Hines, no one was injured.

Hines was taken to the Big Bend Regional Medical Center, where he was
treated and released.

Hernandez is now facing a multitude of charges, in addition to the
aggravated robbery charge for which he was indicted earlier this month
by a Brewster County Grand Jury.

Hernandez was freed after serving 15 years of a life prison term on a
capital murder conviction which occurred in the mid-1970s. Last week
officials with the state agency which handles paroles and pardons told
Alpine's KVLF radio that Hernandez's release from the TDC was predicated
by the federal order to ease prison overcrowding, and by Hernandez's
record as a model prisoner.

The agency acknowledged that sometimes things don't work out as well as
they hope when prisoners are paroled. The agency also acknowledged that
part of the parole file on Hernandez is missing.

He was paroled from prison in 1991, 15½ years after the execution-style
shooting of motel clerk Robert Anthony Heard in a holdup at the Highland

Captured a short time later, Hernandez was later transferred to the
Pecos County Jail in Fort Stockton after a change of venue was granted
by state district judge Bill Earney. While held in Fort Stockton, he
overpowered a sheriff's deputy, took a vehicle, and escaped to Castalon
along the banks of the Rio Grande.

He was captured by Brewster County sheriff Jim Skinner following a gun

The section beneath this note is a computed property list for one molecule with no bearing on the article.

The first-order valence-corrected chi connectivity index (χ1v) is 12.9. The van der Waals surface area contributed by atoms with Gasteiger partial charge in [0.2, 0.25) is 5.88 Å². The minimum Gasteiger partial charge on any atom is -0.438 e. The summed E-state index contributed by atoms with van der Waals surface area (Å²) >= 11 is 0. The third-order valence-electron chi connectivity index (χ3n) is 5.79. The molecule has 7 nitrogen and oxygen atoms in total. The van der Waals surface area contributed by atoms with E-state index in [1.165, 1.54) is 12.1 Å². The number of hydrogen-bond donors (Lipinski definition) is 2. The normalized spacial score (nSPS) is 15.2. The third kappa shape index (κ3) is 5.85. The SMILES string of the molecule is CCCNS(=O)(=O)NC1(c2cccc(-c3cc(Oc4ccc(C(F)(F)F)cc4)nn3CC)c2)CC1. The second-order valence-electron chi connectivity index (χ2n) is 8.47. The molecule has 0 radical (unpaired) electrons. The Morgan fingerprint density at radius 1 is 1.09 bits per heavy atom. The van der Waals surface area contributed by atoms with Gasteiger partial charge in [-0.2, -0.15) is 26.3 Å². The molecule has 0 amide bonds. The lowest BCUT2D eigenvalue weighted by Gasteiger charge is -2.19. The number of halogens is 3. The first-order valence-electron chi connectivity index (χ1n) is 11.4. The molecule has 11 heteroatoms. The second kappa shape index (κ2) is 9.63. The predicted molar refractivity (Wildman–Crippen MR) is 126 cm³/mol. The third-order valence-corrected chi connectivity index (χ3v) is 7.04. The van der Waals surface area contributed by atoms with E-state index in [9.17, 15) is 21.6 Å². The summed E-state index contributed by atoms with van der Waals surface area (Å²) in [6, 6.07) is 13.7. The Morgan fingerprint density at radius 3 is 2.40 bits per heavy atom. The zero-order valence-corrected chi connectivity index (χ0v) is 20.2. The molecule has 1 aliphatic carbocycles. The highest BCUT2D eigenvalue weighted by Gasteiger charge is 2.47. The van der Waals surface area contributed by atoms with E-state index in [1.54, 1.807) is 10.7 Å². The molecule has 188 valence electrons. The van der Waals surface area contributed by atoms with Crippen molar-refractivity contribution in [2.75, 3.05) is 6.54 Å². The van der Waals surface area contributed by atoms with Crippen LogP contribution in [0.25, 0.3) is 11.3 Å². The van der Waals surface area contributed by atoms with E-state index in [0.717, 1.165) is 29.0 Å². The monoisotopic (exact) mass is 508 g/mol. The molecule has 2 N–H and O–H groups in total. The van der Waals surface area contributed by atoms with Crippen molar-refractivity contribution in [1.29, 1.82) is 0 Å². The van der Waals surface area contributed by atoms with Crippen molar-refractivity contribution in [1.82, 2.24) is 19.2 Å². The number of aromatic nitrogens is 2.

battle that involved Hernandez, U.S., and Mexican authorities.

This morning's standoff was the second time in two days authorities
have tried to apprehend Hernandez at a local residence. Another
residence on East Avenue G was staked out Saturday as authorities acted
on information that Hernandez was holed up at that residence.

Editor's Note: Hernandez has used several names, including the last name
Luna, which is believed to be his father's name. A story in Friday's
Enterprise used the name Luna.


Carl Johnson

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Carl Johnson, 72, died Friday, July 19, 1996 at his residence in
Stephenville. Services were at 1 p.m. today in First Baptist Church,
Stephenville, with burial in White Point Cemetery in Comanche County.

He was born June 26, 1924 in Comanche County and was a retired regional
manager from Texas-New Mexico Power Co.

Survivors include his wife, Nita Johnson of Stephenville; two sons,
Garry Johnson of Fort Worth and Wayne Johnson of Quinlan; three sisters,
Inez Fails of Comanche, Odell Kirksey of Temple and Lavell Baker of
Comanche; and six grandchildren.


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High Sunday 102, low last night 76. Tonight, fair. Low in the mid 70s.
Southeast wind 5-15 mph. Tuesday, mostly sunny. High around 101.
Southeast wind 5-15 mph.

Pecos Enterprise
Division of Buckner News Alliance, Inc.
324 S. Cedar St., Pecos, TX 79772
Phone 915-445-5475, FAX 915-445-4321
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Copyright 1996 by Pecos Enterprise
Division of Buckner News Alliance, Inc.
324 S. Cedar St., Pecos, TX 79772
Phone 915-445-5475, FAX 915-445-4321
This page prepared in askSam